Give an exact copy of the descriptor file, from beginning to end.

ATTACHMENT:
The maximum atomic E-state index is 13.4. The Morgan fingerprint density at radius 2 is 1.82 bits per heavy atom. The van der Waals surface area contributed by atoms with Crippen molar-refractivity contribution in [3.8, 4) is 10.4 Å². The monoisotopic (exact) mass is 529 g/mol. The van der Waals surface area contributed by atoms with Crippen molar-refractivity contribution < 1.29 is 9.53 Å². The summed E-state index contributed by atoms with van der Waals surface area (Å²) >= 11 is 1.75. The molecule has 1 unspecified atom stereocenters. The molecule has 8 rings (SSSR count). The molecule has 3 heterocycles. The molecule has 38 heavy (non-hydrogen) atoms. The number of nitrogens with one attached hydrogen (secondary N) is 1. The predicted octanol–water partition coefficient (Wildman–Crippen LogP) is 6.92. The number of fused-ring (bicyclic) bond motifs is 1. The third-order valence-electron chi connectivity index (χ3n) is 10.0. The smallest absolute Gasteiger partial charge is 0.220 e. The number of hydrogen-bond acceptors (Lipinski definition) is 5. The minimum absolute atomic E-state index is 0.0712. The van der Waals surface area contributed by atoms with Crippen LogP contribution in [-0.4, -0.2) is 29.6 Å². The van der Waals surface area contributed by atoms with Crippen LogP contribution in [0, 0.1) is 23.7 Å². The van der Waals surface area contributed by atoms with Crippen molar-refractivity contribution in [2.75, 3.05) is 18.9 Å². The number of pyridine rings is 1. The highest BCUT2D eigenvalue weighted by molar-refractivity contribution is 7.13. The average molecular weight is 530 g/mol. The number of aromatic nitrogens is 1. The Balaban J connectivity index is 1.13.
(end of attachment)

The maximum atomic E-state index is 13.4. The Morgan fingerprint density at radius 2 is 1.82 bits per heavy atom. The van der Waals surface area contributed by atoms with Crippen molar-refractivity contribution in [3.8, 4) is 10.4 Å². The monoisotopic (exact) mass is 529 g/mol. The van der Waals surface area contributed by atoms with Crippen molar-refractivity contribution < 1.29 is 9.53 Å². The summed E-state index contributed by atoms with van der Waals surface area (Å²) >= 11 is 1.75. The molecule has 1 unspecified atom stereocenters. The molecule has 8 rings (SSSR count). The molecule has 3 heterocycles. The molecule has 38 heavy (non-hydrogen) atoms. The number of nitrogens with one attached hydrogen (secondary N) is 1. The predicted octanol–water partition coefficient (Wildman–Crippen LogP) is 6.92. The number of fused-ring (bicyclic) bond motifs is 1. The third-order valence-electron chi connectivity index (χ3n) is 10.0. The smallest absolute Gasteiger partial charge is 0.220 e. The number of hydrogen-bond acceptors (Lipinski definition) is 5. The minimum absolute atomic E-state index is 0.0712. The van der Waals surface area contributed by atoms with Crippen LogP contribution in [-0.4, -0.2) is 29.6 Å². The van der Waals surface area contributed by atoms with Crippen LogP contribution in [0, 0.1) is 23.7 Å². The van der Waals surface area contributed by atoms with Crippen molar-refractivity contribution in [2.75, 3.05) is 18.9 Å². The number of pyridine rings is 1. The highest BCUT2D eigenvalue weighted by molar-refractivity contribution is 7.13. The average molecular weight is 530 g/mol. The number of aromatic nitrogens is 1. The Balaban J connectivity index is 1.13.